Social Media, Cell Phones Have Played A Prominent Role In The 2014 Midterm Elections

Chuck Bednar for – Your Universe Online
As Americans head out to the polls today to vote for the candidates of their choice in the 2014 Midterm Elections, more and more of them have prepared by getting their political information and election news from cell phones and social media websites, a new survey from the Pew Research Center has revealed.
In the report, which was released Monday, Pew reported that 28 percent of all registered voters had used their cell phones for these reasons during the most recent election, an increase from 13 percent in 2010. In addition, it found that 16 percent of registered voters now follow candidates or political figures on social media, up from just six percent in 2010.
“Voters of all ages are more likely to take part in these behaviors than in the previous midterm race, but that growth has been especially pronounced among 30-49 year olds,” the research organization said in a statement, noting that about 40 percent of voters in that age group used their cell phone to follow this year’s midterm elections (up from 15 percent in 2010).
On the whole, these so-called “mobile election news consumers” tend to be more active than other US residents when it comes to certain types of campaign activities, Pew reported. Those individuals are more likely to have encouraged people they know to vote or support a specific candidate than the voter pool as a whole (58 percent versus 37 percent), and were more likely to have attended a campaign event (11 percent versus 6 percent).
Furthermore, 21 percent of 30-49 year olds of the 2,003 adults (including 1.494 registered voters) interviewed by Pew between October 15 and October 20 said that the follow political figures on websites such as Facebook and Twitter. Not only is that a nine-percent increase from four years ago, but it means that voters in that age group are now nearly as involved in both of these activities as 18-29 year olds, according to the research center.
“Participation in the digital campaign does not have a clear partisan slant. Republicans and Democrats engage in each of these behaviors at similar rates,” Pew said. “Voters from both parties place a similar emphasis on the deeper connections that social media allows them to form with the candidates they support.”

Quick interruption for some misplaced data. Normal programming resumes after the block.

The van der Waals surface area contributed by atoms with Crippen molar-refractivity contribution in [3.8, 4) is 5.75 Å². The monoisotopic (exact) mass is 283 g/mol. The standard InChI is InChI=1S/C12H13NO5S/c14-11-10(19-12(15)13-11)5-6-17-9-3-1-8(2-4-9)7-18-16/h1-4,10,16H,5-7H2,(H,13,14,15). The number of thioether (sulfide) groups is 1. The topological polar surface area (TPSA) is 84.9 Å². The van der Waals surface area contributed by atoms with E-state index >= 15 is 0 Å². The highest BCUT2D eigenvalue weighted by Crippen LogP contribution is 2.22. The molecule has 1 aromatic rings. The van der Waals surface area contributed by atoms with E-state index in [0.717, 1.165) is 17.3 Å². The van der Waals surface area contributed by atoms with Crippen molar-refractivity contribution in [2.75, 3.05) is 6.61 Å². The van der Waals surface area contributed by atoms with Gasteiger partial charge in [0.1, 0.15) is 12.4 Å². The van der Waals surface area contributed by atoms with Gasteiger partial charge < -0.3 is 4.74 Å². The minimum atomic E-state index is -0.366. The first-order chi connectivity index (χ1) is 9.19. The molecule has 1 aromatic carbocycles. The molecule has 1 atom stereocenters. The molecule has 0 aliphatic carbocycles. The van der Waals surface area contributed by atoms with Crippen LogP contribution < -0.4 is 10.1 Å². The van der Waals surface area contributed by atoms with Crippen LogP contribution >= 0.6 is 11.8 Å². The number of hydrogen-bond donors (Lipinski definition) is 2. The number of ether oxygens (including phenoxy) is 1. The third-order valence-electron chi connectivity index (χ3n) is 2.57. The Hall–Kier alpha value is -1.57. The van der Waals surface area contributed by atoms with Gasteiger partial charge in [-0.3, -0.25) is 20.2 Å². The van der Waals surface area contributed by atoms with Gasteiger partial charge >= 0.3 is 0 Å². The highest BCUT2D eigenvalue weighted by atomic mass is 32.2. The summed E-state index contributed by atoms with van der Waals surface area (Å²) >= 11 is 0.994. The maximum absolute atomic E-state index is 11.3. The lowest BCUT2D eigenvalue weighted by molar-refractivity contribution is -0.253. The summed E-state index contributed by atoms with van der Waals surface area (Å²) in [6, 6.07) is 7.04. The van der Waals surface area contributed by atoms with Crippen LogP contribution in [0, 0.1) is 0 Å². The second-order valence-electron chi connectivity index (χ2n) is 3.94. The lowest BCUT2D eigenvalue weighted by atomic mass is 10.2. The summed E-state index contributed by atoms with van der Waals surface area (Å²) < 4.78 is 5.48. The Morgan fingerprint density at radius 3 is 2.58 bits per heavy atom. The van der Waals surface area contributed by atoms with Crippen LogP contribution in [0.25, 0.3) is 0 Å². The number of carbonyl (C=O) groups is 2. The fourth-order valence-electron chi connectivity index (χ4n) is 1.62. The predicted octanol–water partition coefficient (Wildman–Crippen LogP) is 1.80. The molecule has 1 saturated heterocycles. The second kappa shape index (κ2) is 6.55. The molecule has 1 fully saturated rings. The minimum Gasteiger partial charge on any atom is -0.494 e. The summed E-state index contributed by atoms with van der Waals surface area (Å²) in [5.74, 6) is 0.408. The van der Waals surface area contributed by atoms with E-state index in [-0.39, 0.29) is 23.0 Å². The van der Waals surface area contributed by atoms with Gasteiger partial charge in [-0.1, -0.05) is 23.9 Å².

The study found that 25 percent of Republicans and 29 percent of Democrats reported using their phones to keep up with election news, and 18 percent of Republicans and 15 percent of Democrats said that they followed political figures on social media during this most recent campaign season. However, members of each party had their own unique reasons for using cell phones and social media to follow election news and political candidates.
While Pew said that members of both parties are “equally likely to say that feeling more personally connected to the candidates and groups” was a “major reason” for following them on social media, it noted that “Republican and Republican-leaning independents tend to place a greater emphasis on finding out about news quickly and on getting what they perceive as being more reliable information than is available from traditional news organizations.”
“Some 50 percent of Republicans and Republican-leaning independents who follow political figures on social media say that getting news quickly is a ‘major reason’ for doing so (compared with 35 percent of Democratic and Democratic-leaning independents), while 33 percent say that getting more reliable information than what is available from the traditional news media is a ‘major reason’ (compared with 20 percent of Democrats),” the organization added.
Overall, Pew found that more than twice as many Americans have been following political candidates on social media than during the 2010 midterms, and that those who do so are more likely to be “highly engaged” with various aspects of a political campaign. For example, those individuals are more likely to volunteer their time to a political cause (11 percent to 4 percent), to make a financial contribution to a campaign (21 percent to 11 percent) and to encourage friends to support a particular candidate or issue (62 percent to 39 percent).
Forty-one percent of people following political figures said that finding out election-related news before others was a “major reason” why they did so (an increase from 22 percent in 2010), while 35 percent cited feeling more personally connected to political candidates or groups and 26 percent said that getting more reliable information than what is available from traditional news outlets was a primary reason for using social media for these purposes.
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